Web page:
Matthew Rigby et al. (2017), "Role of atmospheric oxidation in recent methane growth", PNAS, Vol. 114, No. 21, pp 5373-5377.

http://www.pnas.org/content/pnas/114/21/5373.full.pdf

Extract: "We find a 64–70% probability that a decline in OH has contributed to the post-2007 methane rise.

Here, we show that changes in the major methane sink, the hydroxyl radical, have likely played a substantial role in the global methane growth rate. This work has significant implications for our understanding of the methane budget, which is important if we are to better predict future changes in this potent greenhouse gas and effectively mitigate enhanced radiative forcing caused by anthropogenic emissions. "
« Last Edit: October 07, 2018, 03:20:56 PM by AbruptSLR »
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Re: Comparison: forcings from CO2, CH4, N2O
« Reply #194 on: October 07, 2018, 04:54:15 PM »
Quote
1. When anthropogenic methane is emitted into the atmosphere it ... generate ozone, stratospheric water vapor and carbon dioxide, all of which generate radiative forcing that would not have occurred if the methane had never been emitted.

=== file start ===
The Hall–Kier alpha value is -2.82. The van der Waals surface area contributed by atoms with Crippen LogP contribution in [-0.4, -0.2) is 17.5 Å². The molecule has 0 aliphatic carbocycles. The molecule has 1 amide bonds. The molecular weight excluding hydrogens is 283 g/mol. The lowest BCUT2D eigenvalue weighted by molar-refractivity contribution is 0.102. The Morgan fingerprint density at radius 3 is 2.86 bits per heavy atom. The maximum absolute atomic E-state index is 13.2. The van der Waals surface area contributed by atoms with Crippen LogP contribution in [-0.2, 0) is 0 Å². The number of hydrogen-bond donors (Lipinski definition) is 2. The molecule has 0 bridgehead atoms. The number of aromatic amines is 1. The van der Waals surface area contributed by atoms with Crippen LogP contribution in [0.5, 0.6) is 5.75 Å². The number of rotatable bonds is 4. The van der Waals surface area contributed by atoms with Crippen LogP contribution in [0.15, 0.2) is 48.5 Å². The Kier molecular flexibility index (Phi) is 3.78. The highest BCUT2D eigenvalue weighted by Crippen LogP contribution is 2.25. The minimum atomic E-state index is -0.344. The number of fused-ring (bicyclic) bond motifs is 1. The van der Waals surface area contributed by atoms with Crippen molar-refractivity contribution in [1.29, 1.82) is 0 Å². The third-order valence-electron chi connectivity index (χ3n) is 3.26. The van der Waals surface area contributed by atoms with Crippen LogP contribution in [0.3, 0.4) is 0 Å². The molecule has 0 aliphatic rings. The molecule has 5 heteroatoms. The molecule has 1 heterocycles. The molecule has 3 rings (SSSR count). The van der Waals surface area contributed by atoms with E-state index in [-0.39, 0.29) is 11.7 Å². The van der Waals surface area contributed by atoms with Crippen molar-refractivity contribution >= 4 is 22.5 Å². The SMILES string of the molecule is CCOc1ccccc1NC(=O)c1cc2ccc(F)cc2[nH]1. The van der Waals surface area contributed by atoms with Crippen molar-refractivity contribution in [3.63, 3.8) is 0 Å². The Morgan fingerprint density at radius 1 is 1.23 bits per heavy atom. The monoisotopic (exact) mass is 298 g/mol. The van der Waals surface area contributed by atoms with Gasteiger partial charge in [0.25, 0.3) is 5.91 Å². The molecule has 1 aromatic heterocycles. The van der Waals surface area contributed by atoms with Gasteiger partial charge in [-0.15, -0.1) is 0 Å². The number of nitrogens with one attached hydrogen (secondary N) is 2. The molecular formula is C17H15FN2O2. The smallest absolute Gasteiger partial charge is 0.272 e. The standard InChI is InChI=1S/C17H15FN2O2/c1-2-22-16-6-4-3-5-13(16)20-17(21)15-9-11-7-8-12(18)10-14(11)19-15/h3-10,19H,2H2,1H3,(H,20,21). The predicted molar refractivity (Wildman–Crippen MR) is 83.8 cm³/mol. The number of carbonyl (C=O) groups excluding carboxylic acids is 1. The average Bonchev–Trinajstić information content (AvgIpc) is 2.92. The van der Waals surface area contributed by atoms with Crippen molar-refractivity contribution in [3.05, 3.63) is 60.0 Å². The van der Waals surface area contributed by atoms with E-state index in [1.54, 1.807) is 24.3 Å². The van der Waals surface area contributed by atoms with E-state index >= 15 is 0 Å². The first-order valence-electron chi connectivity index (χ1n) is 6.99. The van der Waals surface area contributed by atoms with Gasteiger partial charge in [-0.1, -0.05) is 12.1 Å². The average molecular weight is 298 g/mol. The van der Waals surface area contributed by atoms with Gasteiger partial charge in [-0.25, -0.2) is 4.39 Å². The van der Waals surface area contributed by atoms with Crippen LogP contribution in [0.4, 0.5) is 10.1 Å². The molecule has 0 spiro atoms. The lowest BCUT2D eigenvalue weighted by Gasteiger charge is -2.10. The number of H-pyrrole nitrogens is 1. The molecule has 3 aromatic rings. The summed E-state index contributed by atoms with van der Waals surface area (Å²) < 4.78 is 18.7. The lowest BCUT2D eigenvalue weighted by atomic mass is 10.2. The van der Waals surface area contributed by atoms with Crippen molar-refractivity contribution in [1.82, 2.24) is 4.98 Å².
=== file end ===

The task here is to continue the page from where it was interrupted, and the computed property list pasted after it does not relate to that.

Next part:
That's true.  But let's quantify it,  please, so people reading this understand how important (or not) the effect is.

Over, say, the past two decades, do you think the radiative forcing from the methane-derived fractions of those three factors adds up to ... 1% of the forcing from CO2 during the same time period?  2%?  More?  Less?

When doing that calculation, remember that methane is measured in ppb while CO2 is in ppm.

Quote
... GWP ...

GWP is computationally irrelevant to the radiative forcing values shown here.  You could use a 50 year GWP of 1 or 100 for methane, and it would not change any of the graphs I've posted.

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Re: Comparison: forcings from CO2, CH4, N2O
« Reply #195 on: October 07, 2018, 06:07:50 PM »